Not everyone wants the clean-up in Fukushima to be over

The World
These residents have been given temporary jobs maintaining public places.

The only retail shop that's open in the Japanese town of Tomioka is a hardware store. It has that hardware store smell — old dust, garden mulch, machine oil. But there are no shoppers.

There is one man in the back, though: Shizuo Suzuki, the owner. He’s sitting at a cluttered desk, wearing a button-down shirt, a towel around his neck and a white paper mask. It's for the radiation, he says. 

Tomioka is one of the towns nearest to the Fukushima Daiichi nuclear reactors, the ones that suffered heavy damage and leaked radiation in the aftermath of the 2011 Tohoku earthquake and tsunami. Three years later, the clean-up is still going, and there are thousands of decontamination workers deployed across Fukushima prefecture.

In towns like Tomioka, they are basically the only people you see — there is still too much radiation in Tomioka for people to return. Even the clean-up workers have to leave by mid-afternoon to limit their exposure. You can see crews of them around town in the middle of the day, weed-whacking, raking up topsoil and filling large black plastic bags with debris. If not for the their white helmets and paper masks, it would look like normal yardwork.

What is left of the local economy now caters to the workers. In Hirono, the next town over, they pour into the convenience store at noon to buy cups of noodle soup and onigiri — rice balls. They're Suzuki's only customers

Shizuo Suzuki says he only opened his hardware store to help the clean-up effort.

Shizuo Suzuki says he only opened his hardware store to help the clean-up effort.


Sam Harnett

“People were really surprised I reopened the shop,” Suzuki says, pointing out rakes, trowels and other decontamination supplies. “I only did it to help the decontamination workers and do my part.”

The clean-up economy has even brought in some new businsses. Masami Takahashi runs a hotel called “Value The Hotel.” “We just opened last year,” he says. “We heard there was a demand so we came.”

The company has built five other hotels in Fukushima. Takahashi says almost every single guest is part of the clean-up effort. “The workers come from Hokkaido [in the north] all the way to Okinawa — the whole country,” he says. “You can see the different license plates on the cars outside. It's a little community — more like they are living here than just working.”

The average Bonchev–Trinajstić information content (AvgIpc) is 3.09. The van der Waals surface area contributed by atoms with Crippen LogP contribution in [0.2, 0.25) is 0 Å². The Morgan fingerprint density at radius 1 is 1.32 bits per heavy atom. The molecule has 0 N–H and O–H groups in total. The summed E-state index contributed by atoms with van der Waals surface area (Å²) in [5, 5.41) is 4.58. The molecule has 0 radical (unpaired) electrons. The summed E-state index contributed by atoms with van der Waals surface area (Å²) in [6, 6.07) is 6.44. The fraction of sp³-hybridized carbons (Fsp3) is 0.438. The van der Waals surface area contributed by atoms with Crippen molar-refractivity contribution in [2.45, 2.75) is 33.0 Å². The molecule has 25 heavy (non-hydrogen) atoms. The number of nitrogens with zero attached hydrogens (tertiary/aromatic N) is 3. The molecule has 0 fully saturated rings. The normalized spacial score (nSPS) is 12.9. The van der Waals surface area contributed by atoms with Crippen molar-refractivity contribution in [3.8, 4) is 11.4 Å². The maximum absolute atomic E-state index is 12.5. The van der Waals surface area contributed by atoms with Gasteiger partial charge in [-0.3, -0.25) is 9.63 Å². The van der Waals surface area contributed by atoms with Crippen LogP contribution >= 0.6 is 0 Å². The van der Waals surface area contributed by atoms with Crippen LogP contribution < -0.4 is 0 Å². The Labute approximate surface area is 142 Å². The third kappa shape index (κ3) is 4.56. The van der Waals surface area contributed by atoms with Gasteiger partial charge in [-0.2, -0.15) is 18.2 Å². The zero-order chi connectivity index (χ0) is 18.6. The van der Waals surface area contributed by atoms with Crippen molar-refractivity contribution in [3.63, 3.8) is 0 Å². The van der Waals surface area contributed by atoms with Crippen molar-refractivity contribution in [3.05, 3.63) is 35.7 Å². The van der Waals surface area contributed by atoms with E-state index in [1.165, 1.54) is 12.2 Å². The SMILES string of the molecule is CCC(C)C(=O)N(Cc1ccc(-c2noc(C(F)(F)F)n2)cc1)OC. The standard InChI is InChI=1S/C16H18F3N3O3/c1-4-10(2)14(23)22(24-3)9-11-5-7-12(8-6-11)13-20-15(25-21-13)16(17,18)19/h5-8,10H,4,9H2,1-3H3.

The Japanese government says clean up will be completed by 2017, but Takahashi expects it will take longer. “We don't know how long clean up is going to take,” he says, “but it is going to be a very long time. So as long as people need us, we'll be here.”

There are plans to build a storage facility nearby for the decontamination waste. Right now, though, the waste just sits in black plastic bags stacked out in the open. You can see the towers of radioactive debris throughout Fukushima.

The workers also need a place to eat, which is why Junji Oshida came back. His family opened an eel restaurant in Tomioka in 1868, and they ran it continuously until the earthquake. But when it hit, the building was heavily damaged and they lost their famous eel sauce.

You can’t replace that sauce, Oshida says — literally. It was a batch the family had been adding ingredients to for 150 years. Oshida didn’t know what to do without it. 

After a few months, he got an idea. Oshida realized a lot of workers were going to come back to the area to clean and rebuild. Why not use the eel sauce on pork and make a lunch restaurant?

His new restaurant is just outside of Tomioka. The pork sauce is similar to the old eel sauce, Oshida says, but it will never be exactly the same.

That's how Suzuki, the hardware store owners, feels as well. He's in his 60s and plans to retire in five years, but says he won’t stay in Tomioka. “I need to visit the graves of my ancestors at least four times a year," he says. But otherwise? “I'm not going to live here again."

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